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Cheryl E. Leonard | Watershed

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Avant Garde: Experimental Avant Garde: Sound Art Moods: Type: Experimental
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by Cheryl E. Leonard

Unique sounds and textures from field recordings and amplified natural materials, glass, and metal are intertwined in three compositions about water in California.
Genre: Avant Garde: Experimental
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  Song Share Time Download
1. Confluences
13:41 $2.99
2. Frozen Over
21:28 $2.99
3. Watershed
16:20 $2.99
Downloads are available as MP3-320 files.


Album Notes
Composer Cheryl E. Leonard explores water in California with three intricate compositions. Intertwining field recordings with sounds performed on natural materials, glass, and metal, Watershed features the unique voices, rhythms, and sonic textures of water and ice, while reflecting on tough issues surrounding water in California, such as drought, flooding, and sea level rise. Leonard’s field recordings highlight sounds from oceans, estuaries, lakes, streams, rivers, and caves, including Tijuana Slough National Wildlife Refuge, Windansea Beach, Torrey Pines State Natural Reserve, and Lower Cathedral Lake and Tenaya Lake in Yosemite National Park. The instruments and natural materials played on the album are glass, driftwood, stones, shells, crab claws, bird bones, feathers, kelp, Japanese bowl gongs, Nepalese bells, water, and sand.

1. Confluences (2018) - glass, driftwood, stones, mussel shells, crab claws, bird bones, feathers, and kelp; field recordings of the Tijuana Slough National Wildlife Refuge, Windansea Beach, and Torrey Pines State Natural Reserve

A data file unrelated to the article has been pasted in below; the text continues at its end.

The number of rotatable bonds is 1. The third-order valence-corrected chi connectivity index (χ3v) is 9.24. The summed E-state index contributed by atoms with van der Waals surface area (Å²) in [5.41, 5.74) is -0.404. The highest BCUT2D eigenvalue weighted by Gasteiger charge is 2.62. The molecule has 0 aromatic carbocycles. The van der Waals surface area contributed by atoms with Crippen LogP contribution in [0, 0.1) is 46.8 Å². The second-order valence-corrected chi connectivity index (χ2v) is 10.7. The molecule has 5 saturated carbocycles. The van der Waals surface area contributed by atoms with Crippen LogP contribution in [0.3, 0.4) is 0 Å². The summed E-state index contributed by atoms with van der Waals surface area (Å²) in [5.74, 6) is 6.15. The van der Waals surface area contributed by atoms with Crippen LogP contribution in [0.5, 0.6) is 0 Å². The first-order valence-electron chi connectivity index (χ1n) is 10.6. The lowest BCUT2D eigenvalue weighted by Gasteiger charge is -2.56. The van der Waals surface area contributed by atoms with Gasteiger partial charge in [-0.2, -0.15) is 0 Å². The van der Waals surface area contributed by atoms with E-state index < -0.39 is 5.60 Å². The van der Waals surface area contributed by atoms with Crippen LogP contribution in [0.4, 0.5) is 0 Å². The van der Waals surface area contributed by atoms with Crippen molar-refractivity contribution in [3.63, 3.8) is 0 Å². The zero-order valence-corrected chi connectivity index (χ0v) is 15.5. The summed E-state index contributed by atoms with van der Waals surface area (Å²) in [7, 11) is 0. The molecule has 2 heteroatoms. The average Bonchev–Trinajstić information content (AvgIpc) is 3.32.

When high tides, winter storms, and long-term El Niño-Southern Oscillation cycles converge they generate flooding and destructive seas along the coast of California. The number and intensity of these extreme high sea level events are predicted to increase as the 21st century advances and their harmful effects will be exacerbated by continued sea level rise. In Confluences, I wanted to give voice to the factors that produce extreme high sea level events, to consider vanishing coastal sites and sounds, and to digest the dire prognoses contained in scientific discussions on the subject. The impacts of such events on San Diego are also referenced, including erosion of seaside cliffs, inundation of coastal wetlands, flooding of low-lying neighborhoods, and loss of sandy beaches. Confluences was originally created as an interactive sound/sculpture installation commissioned by the La Jolla Historical Society.

2. Frozen Over (2015) - Japanese bowl gongs, Nepalese bells, rocks, and shells; field recordings of Lower Cathedral Lake and Tenaya Lake in Yosemite National Park

During December 2011 and much of January 2012, exceptionally warm and dry weather made it possible to access areas of Yosemite’s high country that are normally reachable only via skis in winter. Highway 120 reopened through Tuolumne Meadows, and a friend informed me that the lakes up there were frozen, but bare of snow. Moreover, people were skating on the lakes, and the ice was making weird sounds. Intrigued, I made two trips to Tuolumne to gather the field recordings that became the foundation of Frozen Over. The winter of 2011-2012 was the beginning of a historic multi-year drought in California. I reflected on various facets of the drought as I composed this piece, especially shrinking winter snowpacks in the Sierra Nevada. The fact that such “anomalies” are becoming more and more frequent bodes ill for the future of California’s water supply.

3. Watershed (2015) - water, kelp, shells, and sand; field recordings of caves, rivers, and oceans

Inspired by hydrology and California landscapes, Watershed considers the journeys of water from precipitation into streams, rivers, lakes, aquifers, and the sea. Present or absent, sustaining or devastating, water fundamentally shapes environments, ecosystems, and human endeavors. In recent years, California has rarely had the “right” amount of water. The state’s new norms are extremes: drought or flooding, wildfires or mudslides, fallow orchards or flooded fields, dry reservoirs or coastal inundations. And yet, beyond these catastrophes and difficulties, the ever-varied intonations of water remain elemental and enthralling.



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